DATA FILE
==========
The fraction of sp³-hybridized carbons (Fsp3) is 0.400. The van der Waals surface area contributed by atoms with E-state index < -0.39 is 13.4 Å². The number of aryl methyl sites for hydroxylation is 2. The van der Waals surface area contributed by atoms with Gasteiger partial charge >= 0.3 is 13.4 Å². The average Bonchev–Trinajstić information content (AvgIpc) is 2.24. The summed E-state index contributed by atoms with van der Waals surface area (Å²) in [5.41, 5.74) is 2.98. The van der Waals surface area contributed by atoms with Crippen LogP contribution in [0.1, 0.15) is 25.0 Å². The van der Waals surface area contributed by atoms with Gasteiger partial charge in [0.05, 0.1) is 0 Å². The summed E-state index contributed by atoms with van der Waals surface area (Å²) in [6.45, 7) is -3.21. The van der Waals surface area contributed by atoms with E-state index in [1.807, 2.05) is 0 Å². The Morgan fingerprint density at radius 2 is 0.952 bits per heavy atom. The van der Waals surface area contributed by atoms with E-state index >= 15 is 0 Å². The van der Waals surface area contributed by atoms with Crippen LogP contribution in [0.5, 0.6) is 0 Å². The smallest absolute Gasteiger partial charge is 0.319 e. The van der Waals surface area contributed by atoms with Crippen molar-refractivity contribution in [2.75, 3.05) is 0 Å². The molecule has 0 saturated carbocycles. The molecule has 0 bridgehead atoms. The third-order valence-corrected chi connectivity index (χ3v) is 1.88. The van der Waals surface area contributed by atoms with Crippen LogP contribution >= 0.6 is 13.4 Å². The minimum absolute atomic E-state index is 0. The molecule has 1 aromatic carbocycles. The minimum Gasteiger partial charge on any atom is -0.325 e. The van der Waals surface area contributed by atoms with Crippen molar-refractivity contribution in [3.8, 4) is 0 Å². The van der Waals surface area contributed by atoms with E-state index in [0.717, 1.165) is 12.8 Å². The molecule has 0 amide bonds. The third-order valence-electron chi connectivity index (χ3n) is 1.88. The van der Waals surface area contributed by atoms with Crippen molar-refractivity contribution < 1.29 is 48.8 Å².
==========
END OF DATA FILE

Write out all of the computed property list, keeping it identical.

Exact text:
The fraction of sp³-hybridized carbons (Fsp3) is 0.400. The van der Waals surface area contributed by atoms with E-state index < -0.39 is 13.4 Å². The number of aryl methyl sites for hydroxylation is 2. The van der Waals surface area contributed by atoms with Gasteiger partial charge >= 0.3 is 13.4 Å². The average Bonchev–Trinajstić information content (AvgIpc) is 2.24. The summed E-state index contributed by atoms with van der Waals surface area (Å²) in [5.41, 5.74) is 2.98. The van der Waals surface area contributed by atoms with Crippen LogP contribution in [0.1, 0.15) is 25.0 Å². The van der Waals surface area contributed by atoms with Gasteiger partial charge in [0.05, 0.1) is 0 Å². The summed E-state index contributed by atoms with van der Waals surface area (Å²) in [6.45, 7) is -3.21. The van der Waals surface area contributed by atoms with E-state index in [1.807, 2.05) is 0 Å². The Morgan fingerprint density at radius 2 is 0.952 bits per heavy atom. The van der Waals surface area contributed by atoms with E-state index >= 15 is 0 Å². The van der Waals surface area contributed by atoms with Crippen LogP contribution in [0.5, 0.6) is 0 Å². The smallest absolute Gasteiger partial charge is 0.319 e. The van der Waals surface area contributed by atoms with Crippen molar-refractivity contribution in [2.75, 3.05) is 0 Å². The molecule has 0 saturated carbocycles. The molecule has 0 bridgehead atoms. The third-order valence-corrected chi connectivity index (χ3v) is 1.88. The van der Waals surface area contributed by atoms with Crippen LogP contribution >= 0.6 is 13.4 Å². The minimum absolute atomic E-state index is 0. The molecule has 1 aromatic carbocycles. The minimum Gasteiger partial charge on any atom is -0.325 e. The van der Waals surface area contributed by atoms with Crippen molar-refractivity contribution in [3.8, 4) is 0 Å². The van der Waals surface area contributed by atoms with E-state index in [0.717, 1.165) is 12.8 Å². The molecule has 0 amide bonds. The third-order valence-electron chi connectivity index (χ3n) is 1.88. The van der Waals surface area contributed by atoms with Crippen molar-refractivity contribution < 1.29 is 48.8 Å².